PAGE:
There may be a gap of weeks, months or even a year between the time you’re booked to speak at a meeting or event and when you actually do your presentation. Smart speakers establish a relationship and exchange crucial information with the meeting arranger as soon as possible.
The first step is to request a copy of any readily available items. Use them to tailor your presentation to the audience. Examples:
- Any mission, vision, or values statement
- The group’s latest annual or quarterly report
- An organizational chart
- Strategic plans or objectives, new initiatives or interim goals
- Member/staff orientation booklets or guides
- Training programs, past, current, future (table of contents will do)
- A copy of previous convention or meeting brochures or fliers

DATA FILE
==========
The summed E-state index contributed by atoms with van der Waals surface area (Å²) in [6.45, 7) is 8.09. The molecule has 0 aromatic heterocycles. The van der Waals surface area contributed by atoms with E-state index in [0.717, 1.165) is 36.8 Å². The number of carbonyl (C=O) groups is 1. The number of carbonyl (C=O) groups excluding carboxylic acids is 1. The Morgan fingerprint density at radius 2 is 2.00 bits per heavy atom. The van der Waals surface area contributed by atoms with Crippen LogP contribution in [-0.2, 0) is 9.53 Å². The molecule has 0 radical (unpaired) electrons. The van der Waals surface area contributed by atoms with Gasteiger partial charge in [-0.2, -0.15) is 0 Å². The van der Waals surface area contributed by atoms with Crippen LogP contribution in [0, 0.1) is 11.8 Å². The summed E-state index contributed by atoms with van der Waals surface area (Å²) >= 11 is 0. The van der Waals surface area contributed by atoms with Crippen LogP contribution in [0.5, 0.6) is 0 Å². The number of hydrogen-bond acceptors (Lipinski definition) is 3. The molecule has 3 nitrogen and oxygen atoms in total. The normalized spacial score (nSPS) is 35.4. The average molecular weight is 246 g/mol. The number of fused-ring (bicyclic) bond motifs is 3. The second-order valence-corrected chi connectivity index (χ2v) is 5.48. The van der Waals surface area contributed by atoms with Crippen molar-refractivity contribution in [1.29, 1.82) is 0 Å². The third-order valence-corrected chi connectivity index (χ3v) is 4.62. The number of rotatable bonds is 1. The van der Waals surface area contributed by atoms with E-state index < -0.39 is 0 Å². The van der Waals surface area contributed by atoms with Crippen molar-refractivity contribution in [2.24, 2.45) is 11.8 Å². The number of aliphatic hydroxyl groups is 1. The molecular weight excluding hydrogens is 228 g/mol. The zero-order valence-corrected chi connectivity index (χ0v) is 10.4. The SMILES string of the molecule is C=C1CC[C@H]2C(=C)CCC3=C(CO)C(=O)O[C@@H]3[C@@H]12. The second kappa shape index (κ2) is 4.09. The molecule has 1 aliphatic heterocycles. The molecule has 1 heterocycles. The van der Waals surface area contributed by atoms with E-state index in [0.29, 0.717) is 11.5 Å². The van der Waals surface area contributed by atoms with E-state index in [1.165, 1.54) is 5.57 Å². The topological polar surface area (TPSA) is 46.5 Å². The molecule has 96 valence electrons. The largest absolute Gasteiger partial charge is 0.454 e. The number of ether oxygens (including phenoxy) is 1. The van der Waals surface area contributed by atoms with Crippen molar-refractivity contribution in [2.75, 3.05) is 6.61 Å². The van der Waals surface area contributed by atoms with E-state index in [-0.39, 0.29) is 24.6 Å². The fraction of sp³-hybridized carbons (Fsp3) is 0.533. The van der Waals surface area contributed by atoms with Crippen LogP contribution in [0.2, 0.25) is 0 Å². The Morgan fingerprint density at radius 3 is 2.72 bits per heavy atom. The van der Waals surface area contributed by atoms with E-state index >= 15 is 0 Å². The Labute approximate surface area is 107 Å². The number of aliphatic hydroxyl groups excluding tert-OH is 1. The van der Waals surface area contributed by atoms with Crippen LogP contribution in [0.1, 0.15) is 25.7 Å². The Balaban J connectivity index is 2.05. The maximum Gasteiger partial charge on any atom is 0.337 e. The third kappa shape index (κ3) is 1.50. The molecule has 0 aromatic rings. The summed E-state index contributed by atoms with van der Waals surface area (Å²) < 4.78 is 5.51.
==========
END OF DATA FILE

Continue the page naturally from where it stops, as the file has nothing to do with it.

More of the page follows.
- Memos, publicity fliers or announcements related to this meeting
- Special promotions, campaigns, themes, drives
- The group’s product or service catalog
- Samples sales-tracking reports, logs, forms
- Job descriptions
- Membership/staff application forms
- Member/staff roster or directory
- Organization magazine, newsletter, monographs
- Articles written about the organization
- Anything about the organization that has appeared in the press
- Audios, podcast, videos about or by the group
- A copy of the evaluation form used to rate presenters
Make sure the other party knows you value their time and don’t expect them to spend hours and hours corralling these materials. Use the phrase “whatever is readily available.” Then the meeting planner won’t see you as demanding or unreasonable.
Once the information arrives, examine everything you receive and mark it up to help yourself understand the group. The better you know your audience, the more effective you can be as a presenter.